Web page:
Managers often say one thing when they really mean another, shock, horror! Often the openly declared project objective disguises an underlying goal. The ostensible aim is one that can be agreed on by all, but it is really a stepping stone to another more controversial goal: A goal, which if it were to be openly declared, would raise a storm of objections against it.
During the Y2K scare I was involved with a major company with production sites around the global. Each of these sites had their own computer systems and supporting staff. The openly declared aim was to remediate all of these systems and also to update them to a new level of the common software. The hidden agenda was to consolidate the systems on a common server and then abolish all the local autonomy and departments. It would be centralization by stealth! The local sites would transmit their software for remediation to Y2K compliant code and when they expected the code to be returned they would find themselves subject to a switcheroo and centralization would have been achieved without any debate. Devious it was!
It’s a prime example of an hidden agenda. Ultimately the plan failed because the local sites had been busy over the years amending their software to meet local needs and they had done a poor job of recording these changes. So the client couldn’t update to a new release of the software because of the cost of replicating the local changes, some of which were to meet local legal requirements and therefore had to be implemented.
A variation on the Hidden Agenda is the suspected hidden agenda. This is a more common occurrence and feeds into the paranoia and conspiracy theorists that abound in most corporations. Here the staff views the new project as a Trojan horse that will lead to changes that could be detrimental to their well being.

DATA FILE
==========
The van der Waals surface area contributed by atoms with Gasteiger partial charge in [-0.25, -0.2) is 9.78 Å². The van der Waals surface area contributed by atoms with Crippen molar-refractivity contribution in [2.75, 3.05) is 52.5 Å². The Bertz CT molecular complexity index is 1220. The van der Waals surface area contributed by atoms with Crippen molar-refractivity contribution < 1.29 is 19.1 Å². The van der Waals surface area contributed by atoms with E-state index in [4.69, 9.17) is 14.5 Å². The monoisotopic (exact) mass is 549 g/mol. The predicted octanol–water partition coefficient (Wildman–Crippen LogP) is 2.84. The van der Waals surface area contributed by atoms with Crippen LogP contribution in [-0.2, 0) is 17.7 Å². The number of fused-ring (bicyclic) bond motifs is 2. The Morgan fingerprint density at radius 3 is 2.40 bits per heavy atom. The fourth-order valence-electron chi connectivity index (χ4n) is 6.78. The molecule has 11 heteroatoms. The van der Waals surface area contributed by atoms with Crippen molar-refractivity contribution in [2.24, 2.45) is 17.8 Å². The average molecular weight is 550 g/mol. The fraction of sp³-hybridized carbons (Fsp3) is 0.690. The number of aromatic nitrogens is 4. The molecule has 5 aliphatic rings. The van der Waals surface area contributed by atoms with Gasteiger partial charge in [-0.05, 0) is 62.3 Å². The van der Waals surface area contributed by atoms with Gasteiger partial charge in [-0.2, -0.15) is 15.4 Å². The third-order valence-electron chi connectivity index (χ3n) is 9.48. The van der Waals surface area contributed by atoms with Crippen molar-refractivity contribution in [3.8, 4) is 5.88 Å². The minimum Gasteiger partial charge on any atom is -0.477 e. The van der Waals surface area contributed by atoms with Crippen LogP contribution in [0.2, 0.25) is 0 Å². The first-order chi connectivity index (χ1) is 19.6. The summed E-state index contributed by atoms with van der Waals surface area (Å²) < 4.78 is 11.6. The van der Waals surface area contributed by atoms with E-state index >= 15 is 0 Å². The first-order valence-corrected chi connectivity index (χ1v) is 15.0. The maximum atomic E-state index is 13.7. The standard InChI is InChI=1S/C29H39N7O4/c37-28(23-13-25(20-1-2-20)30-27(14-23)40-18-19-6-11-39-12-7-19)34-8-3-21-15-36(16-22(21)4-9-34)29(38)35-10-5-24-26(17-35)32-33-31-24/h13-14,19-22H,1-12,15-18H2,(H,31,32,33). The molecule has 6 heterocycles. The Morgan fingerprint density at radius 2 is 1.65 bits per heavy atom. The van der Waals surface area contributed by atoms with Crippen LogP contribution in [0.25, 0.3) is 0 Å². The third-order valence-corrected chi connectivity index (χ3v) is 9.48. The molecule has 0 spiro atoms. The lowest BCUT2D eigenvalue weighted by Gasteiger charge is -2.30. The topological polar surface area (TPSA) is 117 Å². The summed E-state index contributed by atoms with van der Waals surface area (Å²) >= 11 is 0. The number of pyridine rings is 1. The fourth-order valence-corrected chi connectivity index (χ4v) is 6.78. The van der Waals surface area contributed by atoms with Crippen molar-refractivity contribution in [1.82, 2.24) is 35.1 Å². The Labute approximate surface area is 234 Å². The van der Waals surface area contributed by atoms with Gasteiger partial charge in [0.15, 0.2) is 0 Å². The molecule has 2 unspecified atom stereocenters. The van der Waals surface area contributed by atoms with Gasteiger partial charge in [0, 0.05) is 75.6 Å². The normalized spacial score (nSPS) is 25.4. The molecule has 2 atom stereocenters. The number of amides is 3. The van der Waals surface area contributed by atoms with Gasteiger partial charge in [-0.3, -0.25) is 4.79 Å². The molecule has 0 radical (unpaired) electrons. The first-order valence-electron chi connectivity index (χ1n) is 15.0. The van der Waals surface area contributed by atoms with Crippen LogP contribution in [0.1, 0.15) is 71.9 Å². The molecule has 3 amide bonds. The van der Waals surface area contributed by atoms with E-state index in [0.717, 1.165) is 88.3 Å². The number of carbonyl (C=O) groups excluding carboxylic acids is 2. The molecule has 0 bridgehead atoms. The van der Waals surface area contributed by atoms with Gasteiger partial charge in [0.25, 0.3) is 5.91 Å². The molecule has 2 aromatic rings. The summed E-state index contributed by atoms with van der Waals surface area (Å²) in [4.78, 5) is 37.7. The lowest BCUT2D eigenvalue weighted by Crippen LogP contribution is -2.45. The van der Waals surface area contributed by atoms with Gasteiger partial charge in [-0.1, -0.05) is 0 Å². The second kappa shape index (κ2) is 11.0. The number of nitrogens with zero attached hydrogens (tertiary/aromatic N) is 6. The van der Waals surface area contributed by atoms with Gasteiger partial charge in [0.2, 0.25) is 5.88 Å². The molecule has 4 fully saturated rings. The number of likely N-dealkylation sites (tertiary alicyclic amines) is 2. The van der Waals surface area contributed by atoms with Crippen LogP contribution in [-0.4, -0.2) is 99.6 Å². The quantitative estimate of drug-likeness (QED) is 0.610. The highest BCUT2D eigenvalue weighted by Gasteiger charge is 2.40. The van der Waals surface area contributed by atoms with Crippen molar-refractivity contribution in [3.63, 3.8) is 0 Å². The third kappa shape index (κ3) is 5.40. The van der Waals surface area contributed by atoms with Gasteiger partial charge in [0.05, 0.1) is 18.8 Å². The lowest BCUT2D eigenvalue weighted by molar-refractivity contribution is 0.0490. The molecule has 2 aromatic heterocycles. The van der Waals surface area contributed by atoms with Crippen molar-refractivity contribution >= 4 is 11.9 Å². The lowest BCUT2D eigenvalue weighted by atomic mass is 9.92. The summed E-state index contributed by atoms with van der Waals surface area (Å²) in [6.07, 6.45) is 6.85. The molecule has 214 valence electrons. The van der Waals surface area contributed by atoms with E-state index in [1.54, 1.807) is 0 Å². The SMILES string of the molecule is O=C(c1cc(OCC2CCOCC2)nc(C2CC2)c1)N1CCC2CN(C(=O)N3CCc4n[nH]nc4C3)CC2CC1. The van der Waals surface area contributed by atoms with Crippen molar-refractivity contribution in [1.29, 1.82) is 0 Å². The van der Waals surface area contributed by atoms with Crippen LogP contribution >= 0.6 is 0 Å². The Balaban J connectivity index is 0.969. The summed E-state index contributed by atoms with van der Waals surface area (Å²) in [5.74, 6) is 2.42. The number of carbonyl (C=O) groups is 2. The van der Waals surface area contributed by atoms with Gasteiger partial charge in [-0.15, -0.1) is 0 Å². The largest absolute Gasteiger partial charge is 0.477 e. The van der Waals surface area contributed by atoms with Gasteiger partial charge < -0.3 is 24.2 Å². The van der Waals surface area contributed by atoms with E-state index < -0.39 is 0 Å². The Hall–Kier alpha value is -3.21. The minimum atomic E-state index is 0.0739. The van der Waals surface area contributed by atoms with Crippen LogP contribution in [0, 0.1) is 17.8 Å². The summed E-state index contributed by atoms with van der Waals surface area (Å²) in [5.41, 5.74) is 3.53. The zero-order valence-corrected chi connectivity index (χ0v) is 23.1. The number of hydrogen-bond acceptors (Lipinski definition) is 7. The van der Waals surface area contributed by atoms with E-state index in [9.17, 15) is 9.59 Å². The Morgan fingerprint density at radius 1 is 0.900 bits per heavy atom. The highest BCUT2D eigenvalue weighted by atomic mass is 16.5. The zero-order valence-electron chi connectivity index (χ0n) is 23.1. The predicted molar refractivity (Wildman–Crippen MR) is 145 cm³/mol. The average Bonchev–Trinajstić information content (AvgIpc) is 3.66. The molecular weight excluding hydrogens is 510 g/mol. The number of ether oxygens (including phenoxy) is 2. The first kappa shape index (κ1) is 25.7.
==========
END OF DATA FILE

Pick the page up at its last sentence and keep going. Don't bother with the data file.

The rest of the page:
So how do we manage these situations? Well in the case of the hidden agenda it depends on whether or not you’re in on the deception. If you’re not in on the deception and you discover it, and it will have a detrimental effect, then the easiest way is to make the deception public. Hell hath no fury like those about to be conned! If the deal is not yet done then mere exposure will create such a furor that it may halt the entire process. If, on the other hand, the deed is almost completed then the row may result in concessions being made to the effected parties.
Now, if you’re in on the deception, shame on you, then you should be aware that if you are successful you will gain plaudits from your co-conspirators and the eternal mistrust of everyone else. No-one, I repeat, no-one, in your organization will trust you again, period. Every future project will run into blanket opposition and obstruction. No matter how hard you try, you will fail to convince anyone that this change is beneficial. In this organization you will be toast. Take the plaudits and move companies. You are done!
In the case of suspected hidden agendas all you can do is communicate regularly and show that the change is what you say it is and nothing more. However, be aware that one misstep or unintended consequence during the project can destroy all the good will you may have created previously. It’s a true saying that trust takes years to create and seconds to destroy.